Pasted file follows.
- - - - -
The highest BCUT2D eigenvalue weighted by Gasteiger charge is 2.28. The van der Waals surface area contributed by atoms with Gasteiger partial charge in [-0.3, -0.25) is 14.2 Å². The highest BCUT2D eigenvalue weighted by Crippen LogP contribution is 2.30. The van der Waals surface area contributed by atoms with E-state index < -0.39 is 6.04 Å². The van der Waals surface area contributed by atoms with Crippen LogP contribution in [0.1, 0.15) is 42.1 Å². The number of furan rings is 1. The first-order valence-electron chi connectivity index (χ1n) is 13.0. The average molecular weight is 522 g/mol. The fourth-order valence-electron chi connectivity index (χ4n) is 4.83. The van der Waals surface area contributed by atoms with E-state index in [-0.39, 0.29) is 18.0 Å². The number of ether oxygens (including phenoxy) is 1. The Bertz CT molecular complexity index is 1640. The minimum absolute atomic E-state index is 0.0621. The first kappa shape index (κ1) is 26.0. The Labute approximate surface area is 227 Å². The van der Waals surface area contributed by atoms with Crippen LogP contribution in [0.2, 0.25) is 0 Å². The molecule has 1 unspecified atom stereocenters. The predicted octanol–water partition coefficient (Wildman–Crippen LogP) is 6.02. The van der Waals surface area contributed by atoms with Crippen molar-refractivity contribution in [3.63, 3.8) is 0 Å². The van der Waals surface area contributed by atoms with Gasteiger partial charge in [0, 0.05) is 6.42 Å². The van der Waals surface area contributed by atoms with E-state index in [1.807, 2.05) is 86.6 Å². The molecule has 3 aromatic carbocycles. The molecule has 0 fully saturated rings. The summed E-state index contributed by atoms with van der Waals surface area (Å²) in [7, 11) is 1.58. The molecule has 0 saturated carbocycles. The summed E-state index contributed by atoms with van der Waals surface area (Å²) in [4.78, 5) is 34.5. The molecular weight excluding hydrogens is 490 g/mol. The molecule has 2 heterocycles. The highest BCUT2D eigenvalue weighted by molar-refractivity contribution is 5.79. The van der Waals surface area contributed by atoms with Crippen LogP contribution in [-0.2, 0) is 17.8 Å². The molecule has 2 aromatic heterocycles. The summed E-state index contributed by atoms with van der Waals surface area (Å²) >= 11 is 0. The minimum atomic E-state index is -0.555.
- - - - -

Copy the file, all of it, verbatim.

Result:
The highest BCUT2D eigenvalue weighted by Gasteiger charge is 2.28. The van der Waals surface area contributed by atoms with Gasteiger partial charge in [-0.3, -0.25) is 14.2 Å². The highest BCUT2D eigenvalue weighted by Crippen LogP contribution is 2.30. The van der Waals surface area contributed by atoms with E-state index < -0.39 is 6.04 Å². The van der Waals surface area contributed by atoms with Crippen LogP contribution in [0.1, 0.15) is 42.1 Å². The number of furan rings is 1. The first-order valence-electron chi connectivity index (χ1n) is 13.0. The average molecular weight is 522 g/mol. The fourth-order valence-electron chi connectivity index (χ4n) is 4.83. The van der Waals surface area contributed by atoms with E-state index in [-0.39, 0.29) is 18.0 Å². The number of ether oxygens (including phenoxy) is 1. The Bertz CT molecular complexity index is 1640. The minimum absolute atomic E-state index is 0.0621. The first kappa shape index (κ1) is 26.0. The Labute approximate surface area is 227 Å². The van der Waals surface area contributed by atoms with Crippen LogP contribution in [0.2, 0.25) is 0 Å². The molecule has 1 unspecified atom stereocenters. The predicted octanol–water partition coefficient (Wildman–Crippen LogP) is 6.02. The van der Waals surface area contributed by atoms with Crippen molar-refractivity contribution in [3.63, 3.8) is 0 Å². The van der Waals surface area contributed by atoms with Gasteiger partial charge in [0, 0.05) is 6.42 Å². The van der Waals surface area contributed by atoms with E-state index in [1.807, 2.05) is 86.6 Å². The molecule has 3 aromatic carbocycles. The molecule has 0 fully saturated rings. The summed E-state index contributed by atoms with van der Waals surface area (Å²) in [7, 11) is 1.58. The molecule has 0 saturated carbocycles. The summed E-state index contributed by atoms with van der Waals surface area (Å²) in [4.78, 5) is 34.5. The molecular weight excluding hydrogens is 490 g/mol. The molecule has 2 heterocycles. The highest BCUT2D eigenvalue weighted by molar-refractivity contribution is 5.79. The van der Waals surface area contributed by atoms with Crippen LogP contribution in [-0.2, 0) is 17.8 Å². The molecule has 2 aromatic heterocycles. The summed E-state index contributed by atoms with van der Waals surface area (Å²) >= 11 is 0. The minimum atomic E-state index is -0.555.